Like many parents who have children on the autism spectrum, Shekira Farrell often braces herself before taking her son to a public place. Bright lights, sounds of people talking, and even music blaring from a nearby car can send a child with sensory issues into overload all too often. So when Shekira took her 6-year-old son Jaiden into a beauty supply store recently, she wasn’t surprised when he began to melt down. But she was surprised by the store clerk’s reaction.
As soon as they entered Neptune City Beauty Supply in Neptune, New Jersey, Jaiden began running up and down the aisles, running his hands across the products, and at times, laying on the floor.
“I was going after him, trying to calm him down and put the items back in their right place,” Shekira tells Babble. “I was expecting someone from the store to start following us and stare, but instead, the woman [store employee] just kept assuring me that it was okay and the she would put the items away for us. She was so kind and it caught me off guard.”
But that wasn’t all she did. According to Shekira, what she did next was nothing short of beautiful.
“When Jaiden went to the sunglasses and kept touching them, she approached him calmly, and asked him to put them on so she could see how cool he looked,” she continues. “He got so happy and quickly put them on. She kept complimenting him and then pulled out her phone to take pictures and make a video for him, as if he was in a fashion show. He immediately started posing and dancing, as she cheered him on.”
Shekira was so touched by the story, she shared it on Instagram last month, writing:
“This woman, that we never met, saw him having a small meltdown and instead of the usual stares/silent judgement/attitude, she was so kind. She offered to watch after him while my mom and I shopped … My son was so happy. I’ve never experienced anything like that in my 6 years of being an Autism parent. And I can’t explain how grateful I was. Jaiden cried when we had to leave, but he gave her a hug and told her he would miss his new friend. We all gave her a hug. And this Sunday, we’re going to visit and bring her some ice cream.”
Jaiden was just 2 years old when he was diagnosed with autism. And as Shekira admits, she often questions if going into a public place with her son is even worth it.
“I need to prep more than the average parent for every trip,” she shares. “It requires me first informing him of where we are going, so he can be mentally ready and not be taken too much by surprise. It requires trying to think ahead and plan for possible scenarios. If he gets too hot, too cold, if he gets hungry, if he gets tired … I have to think about how many people may be there, if it’ll be too crowded, how much noise, how distracting or overwhelming may the surroundings be? I have to take into account how his day is going, his mood … if he is having an ‘off’ day. And if he is, I have to question if it is even worth going. We talk about safety as well before we go anywhere. It is a process, but it is absolutely necessary.”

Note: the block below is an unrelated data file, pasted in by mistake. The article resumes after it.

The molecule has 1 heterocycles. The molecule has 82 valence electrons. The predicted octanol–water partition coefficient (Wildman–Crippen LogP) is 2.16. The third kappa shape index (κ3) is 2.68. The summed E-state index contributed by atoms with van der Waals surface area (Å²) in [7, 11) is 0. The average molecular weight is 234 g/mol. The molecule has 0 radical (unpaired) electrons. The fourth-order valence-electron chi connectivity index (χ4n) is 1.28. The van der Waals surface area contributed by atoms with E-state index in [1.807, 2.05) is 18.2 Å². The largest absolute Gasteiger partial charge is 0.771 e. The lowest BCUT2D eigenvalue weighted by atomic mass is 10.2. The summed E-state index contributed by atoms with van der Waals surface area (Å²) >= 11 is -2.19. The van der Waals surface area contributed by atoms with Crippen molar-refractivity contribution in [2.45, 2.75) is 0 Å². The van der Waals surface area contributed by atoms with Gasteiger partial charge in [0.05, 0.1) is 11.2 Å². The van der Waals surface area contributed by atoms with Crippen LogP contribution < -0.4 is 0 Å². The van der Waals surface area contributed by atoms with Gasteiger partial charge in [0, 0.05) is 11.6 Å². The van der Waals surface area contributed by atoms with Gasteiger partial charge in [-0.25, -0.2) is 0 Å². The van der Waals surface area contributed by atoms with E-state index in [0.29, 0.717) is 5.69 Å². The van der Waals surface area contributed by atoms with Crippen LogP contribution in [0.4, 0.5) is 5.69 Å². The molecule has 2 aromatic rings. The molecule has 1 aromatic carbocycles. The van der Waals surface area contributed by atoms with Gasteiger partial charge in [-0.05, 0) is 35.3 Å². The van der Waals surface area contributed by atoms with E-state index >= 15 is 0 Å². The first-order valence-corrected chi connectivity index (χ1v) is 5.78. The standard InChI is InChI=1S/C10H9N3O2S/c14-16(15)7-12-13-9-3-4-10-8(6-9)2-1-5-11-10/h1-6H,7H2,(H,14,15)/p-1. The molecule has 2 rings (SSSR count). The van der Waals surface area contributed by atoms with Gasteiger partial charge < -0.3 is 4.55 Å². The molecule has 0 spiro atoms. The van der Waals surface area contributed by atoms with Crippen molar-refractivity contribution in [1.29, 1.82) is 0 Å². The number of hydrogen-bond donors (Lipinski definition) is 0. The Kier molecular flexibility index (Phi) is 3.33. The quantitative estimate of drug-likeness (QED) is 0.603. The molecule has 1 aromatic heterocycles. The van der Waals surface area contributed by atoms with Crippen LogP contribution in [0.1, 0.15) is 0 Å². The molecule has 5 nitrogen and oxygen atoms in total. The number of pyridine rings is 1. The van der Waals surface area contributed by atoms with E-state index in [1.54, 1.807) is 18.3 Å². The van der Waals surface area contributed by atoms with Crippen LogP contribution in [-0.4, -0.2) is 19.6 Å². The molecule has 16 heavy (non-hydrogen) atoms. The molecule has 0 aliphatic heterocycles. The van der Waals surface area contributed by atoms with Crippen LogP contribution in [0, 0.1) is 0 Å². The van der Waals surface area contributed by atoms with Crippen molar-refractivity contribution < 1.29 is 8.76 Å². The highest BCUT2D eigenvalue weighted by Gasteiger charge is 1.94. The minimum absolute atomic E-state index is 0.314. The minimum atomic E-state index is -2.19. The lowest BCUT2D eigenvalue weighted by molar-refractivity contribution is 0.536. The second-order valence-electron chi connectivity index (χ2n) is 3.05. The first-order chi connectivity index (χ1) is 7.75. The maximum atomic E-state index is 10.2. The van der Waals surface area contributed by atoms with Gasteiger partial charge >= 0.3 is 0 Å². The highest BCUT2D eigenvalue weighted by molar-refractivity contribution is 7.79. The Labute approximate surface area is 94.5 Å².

Kids who exhibit behaviors such as running, shouting, or throwing a fit in public are often perceived by others to be spoiled and undisciplined. I myself have a child with Sensory Processing Disorder, so I am well-acquainted with the stares, side-eye glances, whispers, and sometimes downright rude comments and questions that come from strangers. Onlookers don’t know the diagnosis behind my child’s need to suddenly throw himself on the floor or to randomly let out a “rawr” in an otherwise quiet room. From the outside, it’s often assumed my son is undisciplined, rowdy, and ill-behaved, as evidenced by the reactions and judgements we receive.
Shekira echoed these same sentiments, telling Babble, “One person even called my son ‘bad’ during one of his meltdowns, and the lack of understanding is so unfortunate, because in those moments, an autistic child is not bad. They are suffering.”
It’s even more challenging in my case, and in Shekira’s, because our children are both male and black. The truth is, there are so many negative stereotypes that persist about black males, even from a very young age. Just consider the time my then-2-year-old son was called a “cute little thug” by someone we knew, or when a stranger asked me if my son was born drug addicted. Pair being black and male with special needs, and parents struggle even more to keep their children healthy, happy, and most of all, safe.
Thankfully, there are moments of hope where children with special needs are affirmed and encouraged rather than gawked at and insulted. And Shekira is especially thankful for the store employee who chose the former.
“As an autism parent, moments like that in public are both exhausting and nerve-wrecking, but she made it special. When we had to leave, Jaiden cried and said he would ‘miss his new friend,’ so we went back in to give her another hug and take that picture. I promised him we would visit again.”
Shekira admits that being a parent to a child with autism is not easy, but it is her honor to be Jaiden’s mother: “Jaiden is one of the happiest and one of the most loving kids you’ll ever meet. So much life and energy. Loves to learn and loves to play. [. . .] he is so kind and loving [. . .]. he loves making new friends.” And that’s exactly what he did, when he met a woman who went from a stranger to a friend simply by appreciating Jaiden for exactly who he is.